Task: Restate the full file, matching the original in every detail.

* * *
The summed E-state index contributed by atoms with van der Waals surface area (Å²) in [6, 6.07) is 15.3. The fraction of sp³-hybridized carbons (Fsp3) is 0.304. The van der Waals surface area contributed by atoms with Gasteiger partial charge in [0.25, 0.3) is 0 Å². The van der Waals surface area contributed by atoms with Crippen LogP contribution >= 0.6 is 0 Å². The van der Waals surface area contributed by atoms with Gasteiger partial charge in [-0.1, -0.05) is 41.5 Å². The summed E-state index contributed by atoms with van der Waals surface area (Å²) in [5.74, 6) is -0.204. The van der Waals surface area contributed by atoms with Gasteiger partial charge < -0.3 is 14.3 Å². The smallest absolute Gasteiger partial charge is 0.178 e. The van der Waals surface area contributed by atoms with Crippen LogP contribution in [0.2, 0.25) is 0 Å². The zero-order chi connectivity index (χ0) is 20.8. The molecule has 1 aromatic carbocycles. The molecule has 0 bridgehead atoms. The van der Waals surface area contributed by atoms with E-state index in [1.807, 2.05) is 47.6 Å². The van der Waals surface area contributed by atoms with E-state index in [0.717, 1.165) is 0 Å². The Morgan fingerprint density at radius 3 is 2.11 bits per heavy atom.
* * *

The summed E-state index contributed by atoms with van der Waals surface area (Å²) in [6, 6.07) is 15.3. The fraction of sp³-hybridized carbons (Fsp3) is 0.304. The van der Waals surface area contributed by atoms with Gasteiger partial charge in [0.25, 0.3) is 0 Å². The van der Waals surface area contributed by atoms with Crippen LogP contribution >= 0.6 is 0 Å². The van der Waals surface area contributed by atoms with Gasteiger partial charge in [-0.1, -0.05) is 41.5 Å². The summed E-state index contributed by atoms with van der Waals surface area (Å²) in [5.74, 6) is -0.204. The van der Waals surface area contributed by atoms with Gasteiger partial charge < -0.3 is 14.3 Å². The smallest absolute Gasteiger partial charge is 0.178 e. The van der Waals surface area contributed by atoms with Crippen LogP contribution in [0.2, 0.25) is 0 Å². The zero-order chi connectivity index (χ0) is 20.8. The molecule has 1 aromatic carbocycles. The molecule has 0 bridgehead atoms. The van der Waals surface area contributed by atoms with E-state index in [1.807, 2.05) is 47.6 Å². The van der Waals surface area contributed by atoms with E-state index in [0.717, 1.165) is 0 Å². The Morgan fingerprint density at radius 3 is 2.11 bits per heavy atom.